How did your background in the movie business prepare you to run digital media companies?
A movie is simply a startup. The details may differ, but the problems are the same. After 25+ movies, I learned to create products that audiences want, think five steps ahead, and deprioritize everything that doesn’t result in the successful delivery of the film. Likewise, movies are a collaborative art, so, earlier in my career, I had to learn how to navigate competing agendas within a team…while, later in my career, I had to learn how to build great teams. I wasn’t always successful at those things, but, hopefully, I succeeded more than I failed. In some respects, my previous film work was built on being an outsider who knew how to navigate the halls of the major media companies to get stuff done. So, in now running digital media companies, I think that those skills have allowed my companies to punch above our weight by creating seemingly impossible, successful partnerships with the major media players that are often off-limits to growth-stage companies.
What was the market opportunity you saw in the Hispanic streaming space that compelled you to start Pongalo?
My career has always been focused on two pillars: empowering diverse voices and innovating new ways to deliver content. Growing up in Texas, Hispanic media has always been a part of my world. When I really took a hard look at that space a few years ago, I saw an underserved market with a lot of pent-up demand due to the incumbent players largely ignoring the mobile and digital trends. So, I set out to create a Latino-focused digital media brand with mainstream appeal — and one that would disrupt the traditional media players. After rebranding Pongalo last year as VIX, the payoff to that mission is that we’re now the largest Latino-focused player in the free streaming space. Streaming is a great equalizer for underserved audiences, and that first-mover advantage we initially secured means that the traditional players are now playing catch-up.
You started Pongalo as a subscription service, but then quickly evolved into ad-supported. Why?
I didn’t want to compete with Apple! I’m a believer that, if you’re going to fail, fail fast. I could see a lot of major players with deep pockets making noises about coming into the subscription space. Apple TV+, of course, was one of them, along with HBO MAX, NBC Universal’s Peacock and several others. These were all companies I didn’t want to compete with. At the same time, I saw the success that our friends at the free streamers like Pluto TV and Tubi TV were having with the general population U.S. audiences. The free model felt like a natural fit for the Latino market, and it felt like one that I could also expand beyond U.S. Hispanic to Latin America, which was a region that hadn’t yet seen any free streaming services of note. So, essentially, we used the successful Pluto playbook to create a Latino Pluto.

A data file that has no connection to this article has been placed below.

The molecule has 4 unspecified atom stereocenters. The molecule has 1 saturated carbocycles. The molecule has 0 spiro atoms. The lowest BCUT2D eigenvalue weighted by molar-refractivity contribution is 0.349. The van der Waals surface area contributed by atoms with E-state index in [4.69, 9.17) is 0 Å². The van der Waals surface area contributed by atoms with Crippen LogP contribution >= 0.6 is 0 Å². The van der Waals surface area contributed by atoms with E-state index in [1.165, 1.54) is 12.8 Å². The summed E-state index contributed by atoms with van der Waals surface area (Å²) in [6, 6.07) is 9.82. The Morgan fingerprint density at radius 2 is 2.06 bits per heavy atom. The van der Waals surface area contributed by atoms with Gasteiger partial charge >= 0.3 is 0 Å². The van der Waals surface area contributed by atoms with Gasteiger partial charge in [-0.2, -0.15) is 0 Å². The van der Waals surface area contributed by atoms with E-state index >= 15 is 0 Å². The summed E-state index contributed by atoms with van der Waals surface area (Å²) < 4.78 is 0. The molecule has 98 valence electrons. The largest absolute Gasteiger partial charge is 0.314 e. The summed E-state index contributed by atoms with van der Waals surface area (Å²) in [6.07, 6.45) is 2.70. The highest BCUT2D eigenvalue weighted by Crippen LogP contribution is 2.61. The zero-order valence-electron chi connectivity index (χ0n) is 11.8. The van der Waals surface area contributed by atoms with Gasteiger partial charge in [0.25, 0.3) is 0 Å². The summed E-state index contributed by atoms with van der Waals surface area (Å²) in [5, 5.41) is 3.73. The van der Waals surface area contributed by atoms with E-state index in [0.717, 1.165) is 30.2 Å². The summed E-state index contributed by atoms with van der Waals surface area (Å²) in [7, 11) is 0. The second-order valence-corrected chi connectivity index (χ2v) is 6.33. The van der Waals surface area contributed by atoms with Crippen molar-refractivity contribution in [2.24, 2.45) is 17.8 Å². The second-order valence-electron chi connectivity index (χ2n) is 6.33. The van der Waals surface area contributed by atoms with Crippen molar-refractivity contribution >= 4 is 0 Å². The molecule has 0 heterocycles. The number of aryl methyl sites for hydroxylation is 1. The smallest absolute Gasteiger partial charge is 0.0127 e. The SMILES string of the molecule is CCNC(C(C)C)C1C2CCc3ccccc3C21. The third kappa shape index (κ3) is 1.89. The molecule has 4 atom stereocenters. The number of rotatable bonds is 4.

What do you see as the future of streaming?
The future of streaming will sit at the collision of advertising, international and content. First, we’re already starting to see the ad-supported and subscription streaming models coming together such that the former can become the free front porch for the latter. This is the driver of Pluto and Tubi’s recent acquisitions by major media companies, and it was a key part of Peacock’s launch story. Second, major U.S. platforms are being forced to accelerate their international presence, and we’ll see more of them integrate international strategies and infrastructure into their thinking around both their free and subscription platforms. And, finally, the smart streaming and streaming device platforms will service all of their efforts with well-funded, internal content studio machines. For instance, Amazon has already seen some early successes using Amazon Studios to drive content across its various verticals. Those internal studio machines will supply both licensed and original content to a company’s free and subscription platforms. In the past, these sorts of content studios could focus first on the U.S. and then expand internationally in success. But, today, you have to integrate both U.S. and international content strategies in a studio from Day One.